According to the 2016 Happy Planet Index, Costa Rica is the most satisfying place to live in the world. Maybe it’s got something to do with the abundance of wildlife or the hidden waterfalls, its biodiversity or perhaps it’s the world-renowned coffee. Here's why you should consider Costa Rica for your next holiday.
I woke to the sonorous roar of howler monkeys and a chorus of unidentified chirrups, whoops and caws. Squabbling squirrel monkeys swung past my terrace, a pair of jewel-coloured scarlet macaws preened each other, while giant iguanas sunned themselves on tree trunks. It was just a typical morning in Costa Rica – no wonder the Ticos’ refrain is pura vida, or pure life.
From lush rainforests to dramatic peaks and pristine beaches, the country is a nature lover’s paradise and new direct flights from London are making travel to Costa Rica easier than ever. With over a quarter of its land protected by national parks and reserves, it’s home to an astonishing array of wildlife, including humpback whales, sea turtles and four species of monkey, all in an area around two-thirds the size of Scotland.
And you don’t have to sacrifice luxury to go green while travelling in Costa Rica, with a host of stylish, eco-conscious hotels opening up. My first base was Hacienda AltaGracia, a new rustic-luxe retreat from Auberge Resorts, tucked away in vast estate among the gorgeous greenery of Pérez Zeledón’s mountains, just a three-and-half-hour drive south from the capital San José, or a short flight to its private airstrip.
Its 50 secluded casitas are decorated in earth tones, warm woods and local art that echoes the serene setting. And they all come with picture windows to frame the endless views over stunning green peaks, terraces perfect for sipping a sunset Daiquiri and log fires to ward off the evening chill.
After waking up and smelling the organic coffee on my sun-filled deck – along with gallo pinto, the hearty Costa Rican breakfast of rice, beans, eggs and tangy salsa, washed down with fresh pineapple juice – the only dilemma was how to spend my day.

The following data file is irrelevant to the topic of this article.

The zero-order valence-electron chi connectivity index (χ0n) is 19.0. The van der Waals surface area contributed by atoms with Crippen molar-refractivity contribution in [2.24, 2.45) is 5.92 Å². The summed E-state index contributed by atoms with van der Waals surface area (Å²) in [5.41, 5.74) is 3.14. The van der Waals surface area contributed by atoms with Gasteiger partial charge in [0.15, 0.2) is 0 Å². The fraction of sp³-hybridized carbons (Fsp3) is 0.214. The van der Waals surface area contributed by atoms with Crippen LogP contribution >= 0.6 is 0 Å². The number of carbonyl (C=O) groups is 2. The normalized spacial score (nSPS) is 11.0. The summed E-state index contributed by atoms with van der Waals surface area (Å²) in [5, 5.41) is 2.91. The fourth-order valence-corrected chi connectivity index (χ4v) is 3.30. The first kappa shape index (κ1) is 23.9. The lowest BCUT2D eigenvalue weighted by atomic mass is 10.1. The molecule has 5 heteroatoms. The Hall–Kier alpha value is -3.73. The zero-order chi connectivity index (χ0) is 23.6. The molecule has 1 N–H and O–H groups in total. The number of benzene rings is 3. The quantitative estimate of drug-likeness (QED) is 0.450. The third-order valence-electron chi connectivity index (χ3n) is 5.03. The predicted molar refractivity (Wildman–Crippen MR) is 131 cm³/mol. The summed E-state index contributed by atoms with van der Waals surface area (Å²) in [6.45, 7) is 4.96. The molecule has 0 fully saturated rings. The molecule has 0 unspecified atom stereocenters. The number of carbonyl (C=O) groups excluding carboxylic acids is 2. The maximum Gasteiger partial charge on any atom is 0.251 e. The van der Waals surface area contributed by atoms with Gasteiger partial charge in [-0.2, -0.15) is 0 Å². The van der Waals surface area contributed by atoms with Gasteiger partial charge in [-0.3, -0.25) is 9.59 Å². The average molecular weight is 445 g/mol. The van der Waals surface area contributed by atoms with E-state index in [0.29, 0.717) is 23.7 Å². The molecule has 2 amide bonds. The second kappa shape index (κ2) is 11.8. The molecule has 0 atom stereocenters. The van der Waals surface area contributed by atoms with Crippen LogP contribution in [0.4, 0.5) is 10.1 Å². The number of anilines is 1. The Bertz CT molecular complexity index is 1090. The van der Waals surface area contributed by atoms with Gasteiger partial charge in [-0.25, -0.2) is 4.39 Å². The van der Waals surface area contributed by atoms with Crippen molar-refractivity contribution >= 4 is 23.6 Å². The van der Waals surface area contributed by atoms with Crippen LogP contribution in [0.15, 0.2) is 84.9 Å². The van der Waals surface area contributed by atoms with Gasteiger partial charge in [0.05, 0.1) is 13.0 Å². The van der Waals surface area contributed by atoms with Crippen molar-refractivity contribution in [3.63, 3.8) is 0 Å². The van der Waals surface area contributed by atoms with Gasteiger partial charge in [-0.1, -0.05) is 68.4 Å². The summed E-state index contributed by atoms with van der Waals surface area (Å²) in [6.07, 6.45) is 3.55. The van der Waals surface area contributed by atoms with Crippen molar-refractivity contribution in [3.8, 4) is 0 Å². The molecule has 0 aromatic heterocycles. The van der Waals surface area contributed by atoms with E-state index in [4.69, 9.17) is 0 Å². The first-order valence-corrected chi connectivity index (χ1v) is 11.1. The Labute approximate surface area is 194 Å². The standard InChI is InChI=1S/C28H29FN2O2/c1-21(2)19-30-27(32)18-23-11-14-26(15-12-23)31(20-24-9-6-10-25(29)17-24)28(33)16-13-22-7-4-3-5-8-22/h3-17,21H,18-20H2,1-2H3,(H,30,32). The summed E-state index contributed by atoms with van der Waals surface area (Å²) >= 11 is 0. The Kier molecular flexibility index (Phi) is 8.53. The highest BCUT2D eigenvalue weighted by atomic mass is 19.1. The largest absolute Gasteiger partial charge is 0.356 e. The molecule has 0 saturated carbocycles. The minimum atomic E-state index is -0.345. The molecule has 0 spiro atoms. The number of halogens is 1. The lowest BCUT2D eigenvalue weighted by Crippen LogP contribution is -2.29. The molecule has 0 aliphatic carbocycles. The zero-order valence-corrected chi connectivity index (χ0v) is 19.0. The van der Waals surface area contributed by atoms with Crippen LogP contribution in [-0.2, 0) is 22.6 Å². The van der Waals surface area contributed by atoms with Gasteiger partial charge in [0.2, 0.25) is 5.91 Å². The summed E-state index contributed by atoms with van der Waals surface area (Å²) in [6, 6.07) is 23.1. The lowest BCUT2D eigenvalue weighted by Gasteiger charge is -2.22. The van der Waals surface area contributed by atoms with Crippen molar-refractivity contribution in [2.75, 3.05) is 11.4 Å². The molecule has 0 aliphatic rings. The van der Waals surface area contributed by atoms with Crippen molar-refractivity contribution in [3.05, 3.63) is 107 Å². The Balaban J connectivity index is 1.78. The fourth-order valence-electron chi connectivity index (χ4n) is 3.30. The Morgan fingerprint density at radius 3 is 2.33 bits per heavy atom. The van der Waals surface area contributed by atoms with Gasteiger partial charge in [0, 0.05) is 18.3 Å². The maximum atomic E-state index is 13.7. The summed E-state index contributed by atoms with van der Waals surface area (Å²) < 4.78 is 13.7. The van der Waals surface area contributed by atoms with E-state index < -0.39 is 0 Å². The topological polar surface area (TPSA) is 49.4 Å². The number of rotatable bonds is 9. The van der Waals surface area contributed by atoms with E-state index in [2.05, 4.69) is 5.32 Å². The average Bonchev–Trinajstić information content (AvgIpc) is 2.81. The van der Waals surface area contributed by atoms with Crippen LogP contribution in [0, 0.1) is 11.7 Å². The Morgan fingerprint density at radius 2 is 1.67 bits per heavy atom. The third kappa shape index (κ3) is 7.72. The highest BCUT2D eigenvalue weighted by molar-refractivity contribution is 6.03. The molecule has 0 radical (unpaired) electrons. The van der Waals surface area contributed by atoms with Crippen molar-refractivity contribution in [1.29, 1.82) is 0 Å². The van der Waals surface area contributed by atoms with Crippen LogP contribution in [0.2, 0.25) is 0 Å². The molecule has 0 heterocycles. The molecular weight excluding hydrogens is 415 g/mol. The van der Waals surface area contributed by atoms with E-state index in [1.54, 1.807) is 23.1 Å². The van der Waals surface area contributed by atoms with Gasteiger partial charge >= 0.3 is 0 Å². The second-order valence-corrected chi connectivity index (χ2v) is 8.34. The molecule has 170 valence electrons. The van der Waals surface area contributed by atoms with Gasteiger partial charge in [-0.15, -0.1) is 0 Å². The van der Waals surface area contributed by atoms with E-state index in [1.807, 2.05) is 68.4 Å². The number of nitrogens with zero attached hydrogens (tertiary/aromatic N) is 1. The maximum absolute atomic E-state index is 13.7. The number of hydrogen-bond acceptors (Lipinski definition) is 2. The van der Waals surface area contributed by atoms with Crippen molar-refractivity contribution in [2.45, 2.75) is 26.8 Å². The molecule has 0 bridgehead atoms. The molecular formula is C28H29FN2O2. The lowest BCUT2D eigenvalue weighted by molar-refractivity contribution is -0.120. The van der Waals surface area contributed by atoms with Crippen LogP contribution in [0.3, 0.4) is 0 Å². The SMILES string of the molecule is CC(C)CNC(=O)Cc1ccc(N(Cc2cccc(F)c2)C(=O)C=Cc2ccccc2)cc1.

Should I saddle up one of the handsome horses – there’s a steed to suit every rider, from beginners to accomplished equestrians – hike or bike along scenic mountain trails, or simply swing in a palapa-shaded hammock, wallow in a hot tub and lounge by the infinity pool that seems to pour down the forest-clad slopes? You can even take an ultra-light flight, gliding low over impressive waterfalls or pods of whales in season.
I chose to visit the award-winning El Cedral coffee finca, to see how the beans are picked, dried and roasted, before going back to nature in style with a pampering bamboo therapy massage at the enormous wood-scented spa.
There was no shortage of dining options either. I could feast on local flavours at El Bistro, or fine-dining fusion at Ambar – perhaps roasted beef tenderloin with green plantain ragout – followed by a creative cocktail at clubby La Cantina.
From mountains to coast in pursuit of happiness (and points of interest). My next stop was the Arenas del Mar resort, sitting on a cliff top surrounded by lush, tropical forest overlooking a glorious sweep of sand and the glittering Pacific, where iguanas sunbathed by the pool and monkeys chattered in the trees.